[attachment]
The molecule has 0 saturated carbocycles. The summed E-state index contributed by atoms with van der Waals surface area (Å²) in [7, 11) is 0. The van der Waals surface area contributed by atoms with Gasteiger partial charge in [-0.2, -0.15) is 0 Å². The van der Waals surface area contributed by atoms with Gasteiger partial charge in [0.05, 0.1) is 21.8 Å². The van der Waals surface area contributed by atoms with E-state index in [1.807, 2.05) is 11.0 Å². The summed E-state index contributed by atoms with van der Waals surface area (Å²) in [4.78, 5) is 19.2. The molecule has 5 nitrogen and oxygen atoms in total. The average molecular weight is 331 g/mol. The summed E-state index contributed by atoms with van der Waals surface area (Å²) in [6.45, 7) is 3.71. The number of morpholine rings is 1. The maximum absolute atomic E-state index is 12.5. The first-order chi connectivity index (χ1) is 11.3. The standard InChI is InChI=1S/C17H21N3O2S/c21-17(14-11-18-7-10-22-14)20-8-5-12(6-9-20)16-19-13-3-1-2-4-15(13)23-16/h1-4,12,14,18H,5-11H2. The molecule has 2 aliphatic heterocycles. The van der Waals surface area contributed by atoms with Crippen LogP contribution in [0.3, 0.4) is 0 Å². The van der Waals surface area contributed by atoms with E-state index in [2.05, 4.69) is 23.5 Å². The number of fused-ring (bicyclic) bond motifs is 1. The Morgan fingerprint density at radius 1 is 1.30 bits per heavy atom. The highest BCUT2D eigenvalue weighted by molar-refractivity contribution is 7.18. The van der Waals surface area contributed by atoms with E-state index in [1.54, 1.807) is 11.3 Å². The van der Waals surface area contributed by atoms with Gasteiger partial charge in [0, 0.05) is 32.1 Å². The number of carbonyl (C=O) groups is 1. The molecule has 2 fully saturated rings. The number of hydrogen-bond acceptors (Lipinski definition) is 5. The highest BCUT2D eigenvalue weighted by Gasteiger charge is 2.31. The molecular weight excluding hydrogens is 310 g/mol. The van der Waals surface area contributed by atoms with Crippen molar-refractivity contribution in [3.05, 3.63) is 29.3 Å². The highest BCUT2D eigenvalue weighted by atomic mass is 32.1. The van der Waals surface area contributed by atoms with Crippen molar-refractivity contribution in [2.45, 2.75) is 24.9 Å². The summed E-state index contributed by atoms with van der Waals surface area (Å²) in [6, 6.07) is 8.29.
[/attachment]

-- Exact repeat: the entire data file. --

The molecule has 0 saturated carbocycles. The summed E-state index contributed by atoms with van der Waals surface area (Å²) in [7, 11) is 0. The van der Waals surface area contributed by atoms with Gasteiger partial charge in [-0.2, -0.15) is 0 Å². The van der Waals surface area contributed by atoms with Gasteiger partial charge in [0.05, 0.1) is 21.8 Å². The van der Waals surface area contributed by atoms with E-state index in [1.807, 2.05) is 11.0 Å². The summed E-state index contributed by atoms with van der Waals surface area (Å²) in [4.78, 5) is 19.2. The molecule has 5 nitrogen and oxygen atoms in total. The average molecular weight is 331 g/mol. The summed E-state index contributed by atoms with van der Waals surface area (Å²) in [6.45, 7) is 3.71. The number of morpholine rings is 1. The maximum absolute atomic E-state index is 12.5. The first-order chi connectivity index (χ1) is 11.3. The standard InChI is InChI=1S/C17H21N3O2S/c21-17(14-11-18-7-10-22-14)20-8-5-12(6-9-20)16-19-13-3-1-2-4-15(13)23-16/h1-4,12,14,18H,5-11H2. The molecule has 2 aliphatic heterocycles. The van der Waals surface area contributed by atoms with Crippen LogP contribution in [0.3, 0.4) is 0 Å². The van der Waals surface area contributed by atoms with E-state index in [2.05, 4.69) is 23.5 Å². The number of fused-ring (bicyclic) bond motifs is 1. The Morgan fingerprint density at radius 1 is 1.30 bits per heavy atom. The highest BCUT2D eigenvalue weighted by molar-refractivity contribution is 7.18. The van der Waals surface area contributed by atoms with E-state index in [1.54, 1.807) is 11.3 Å². The van der Waals surface area contributed by atoms with Gasteiger partial charge in [0, 0.05) is 32.1 Å². The number of carbonyl (C=O) groups is 1. The molecule has 2 fully saturated rings. The number of hydrogen-bond acceptors (Lipinski definition) is 5. The highest BCUT2D eigenvalue weighted by Gasteiger charge is 2.31. The molecular weight excluding hydrogens is 310 g/mol. The van der Waals surface area contributed by atoms with Crippen molar-refractivity contribution in [3.05, 3.63) is 29.3 Å². The highest BCUT2D eigenvalue weighted by atomic mass is 32.1. The van der Waals surface area contributed by atoms with Crippen molar-refractivity contribution in [2.45, 2.75) is 24.9 Å². The summed E-state index contributed by atoms with van der Waals surface area (Å²) in [6, 6.07) is 8.29.